Much heralded announcements by Miami-Dade County officials and the Miami Seaquarium have raised hopes among South Florida animal rights activists that Lolita the Killer Whale might finally be released after half a century of captivity.
If so, the question begs: Where to?
Back in the orca’s native waters in the Pacific Northwest, the reaction to her potential return from state officials is more muted, the excitement partly blunted by the continuing demise of Lolita’s family, the Southern Resident killer whales.
Washington state Gov. Jay Inslee’s office said it has not taken a formal position on whether Lolita, known as Tokitae in the Pacific Northwest, should be moved back to state waters. Mike Faulk, a spokesman for the governor, said officials have heard “compelling arguments for and against the effort,” which has been led by orca advocates and the Lummi Nation.
More on Lolita:
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- Orca family of Miami Seaquarium’s Lolita on path to extinction as feds mull whale watch ban
“We understand the whale’s importance to the Lummi and to Washington state,” he said. “We have also heard from orca experts that there are significant potential health risks involved in relocating from across the country and readjusting to the waters in Puget Sound.”
In the meantime, there is growing uneasiness about the famed, if not tragic, orca’s status on Key Biscayne. The animal rights group that revealed her poor treatment last fall is concerned that the renewed license permitting the Seaquarium to operate the park “carved out” Lolita, meaning federal regulators at the U.S. Agriculture Department will no longer monitor her care or welfare.
“This means that the tank, and Lolita being there, are no longer being regulated by the USDA,” said Jared Goodman of the PETA Foundation. “So we are in a situation where no one is ensuring that she is being appropriately cared for.”
In Washington state, so far, no permit requests for a Lolita move
The more reserved reaction in Olympia is a sharp contrast to the excitement in the Sunshine State following the March 23 decision by the marine park’s new managers, The Dolphin Co., to allow independent veterinarians to perform an independent medical evaluation of Lolita’s health. That news followed an earlier decision by the Seaquarium to retire Lolita as a performer and from public display.
Local advocates for Lolita’s release interpreted the moves as an opening that raises prospects for her ultimate freedom.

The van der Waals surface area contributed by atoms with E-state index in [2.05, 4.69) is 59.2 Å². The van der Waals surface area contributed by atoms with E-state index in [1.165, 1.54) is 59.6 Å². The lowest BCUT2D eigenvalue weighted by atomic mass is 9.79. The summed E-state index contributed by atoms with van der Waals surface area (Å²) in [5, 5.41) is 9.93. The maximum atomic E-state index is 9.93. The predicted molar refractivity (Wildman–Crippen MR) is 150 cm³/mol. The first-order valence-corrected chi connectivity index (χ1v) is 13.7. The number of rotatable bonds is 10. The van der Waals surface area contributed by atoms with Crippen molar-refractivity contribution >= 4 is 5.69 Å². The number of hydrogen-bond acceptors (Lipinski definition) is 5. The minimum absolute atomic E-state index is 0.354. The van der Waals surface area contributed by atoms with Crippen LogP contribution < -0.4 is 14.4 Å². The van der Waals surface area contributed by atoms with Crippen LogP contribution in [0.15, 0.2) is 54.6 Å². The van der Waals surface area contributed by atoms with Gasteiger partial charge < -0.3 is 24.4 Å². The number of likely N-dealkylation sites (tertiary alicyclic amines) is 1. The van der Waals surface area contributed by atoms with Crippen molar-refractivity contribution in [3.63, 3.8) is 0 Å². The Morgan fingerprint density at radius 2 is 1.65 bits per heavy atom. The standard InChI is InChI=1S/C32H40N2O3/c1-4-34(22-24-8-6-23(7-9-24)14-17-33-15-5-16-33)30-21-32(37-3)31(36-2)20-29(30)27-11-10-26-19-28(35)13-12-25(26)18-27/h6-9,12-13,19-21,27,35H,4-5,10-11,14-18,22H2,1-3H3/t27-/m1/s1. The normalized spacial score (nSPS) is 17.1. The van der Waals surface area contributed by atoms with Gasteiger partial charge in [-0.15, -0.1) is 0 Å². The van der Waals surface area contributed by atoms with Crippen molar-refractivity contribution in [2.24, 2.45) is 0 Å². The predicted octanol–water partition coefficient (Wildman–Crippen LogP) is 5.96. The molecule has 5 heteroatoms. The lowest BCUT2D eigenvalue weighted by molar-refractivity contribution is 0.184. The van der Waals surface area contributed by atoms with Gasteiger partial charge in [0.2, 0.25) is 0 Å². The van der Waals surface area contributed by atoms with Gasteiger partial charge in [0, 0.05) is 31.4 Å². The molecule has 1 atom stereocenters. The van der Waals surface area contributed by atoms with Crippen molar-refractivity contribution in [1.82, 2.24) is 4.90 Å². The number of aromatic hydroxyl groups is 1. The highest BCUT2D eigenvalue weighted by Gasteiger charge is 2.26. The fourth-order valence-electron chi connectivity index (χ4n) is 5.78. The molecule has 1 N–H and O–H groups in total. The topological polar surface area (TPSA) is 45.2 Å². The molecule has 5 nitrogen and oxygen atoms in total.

“We have a lot of hope that Lolita, finally, can achieve this goal and have a chance to go back home,” said longtime orca protester Alejandro Ariel Dintino on a Facebook chat on Sunday. “Why not? We have to be positive. We ask everyone — everyone — to be positive, to send positive energy … and to keep praying for her release.”
But in Puget Sound, from where Lolita was taken from her family in a brutal August 1970 capture, the state and federal agencies that would have to approve and manage a move, including National Oceanic and Atmospheric Administration’s fisheries division, say there is no movement in that direction.
Michael Milstein, a spokesman for NOAA fisheries, said the Miami Seaquarium has not made any proposals about moving Tokitae back to the Pacific Northwest. The federal agency would oversee a move to a location in the region — a transfer to the wild that would require, at minimum, a permit under the Endangered Species Act.
“The Miami Seaquarium, as the owner of the whale, would have to be part of any proposal,” Milstein said.
Washington state’s Department of Fish and Wildlife, one of the agencies that regulate fish pens in the waters of the Salish Sea, is “not aware of or involved in any active applications regarding Tokitae,” according to Julie Watson, a policy lead on Killer Whales for the agency.
Lummi say they are ‘clearing the path’ as grassroots activists inspired
The Lummi tribe, which calls Lolita Sk’aliCh’elh-tenaut, did not respond to a request for comment. Neither did Jeff Foster, who has been working with the Lummi on a seaside sanctuary.
But Lummi member Raynell Morris said during a March 6 discussion on a live stream that while the tribe had not “done the application,” it has been in dialogue with state and federal officials in a process she described as “clearing the path.”
Morris also said the outcome will depend on Sk’aliCh’elh-tenaut, but “we’ve already begun (the work). It’s been in the works for awhile.”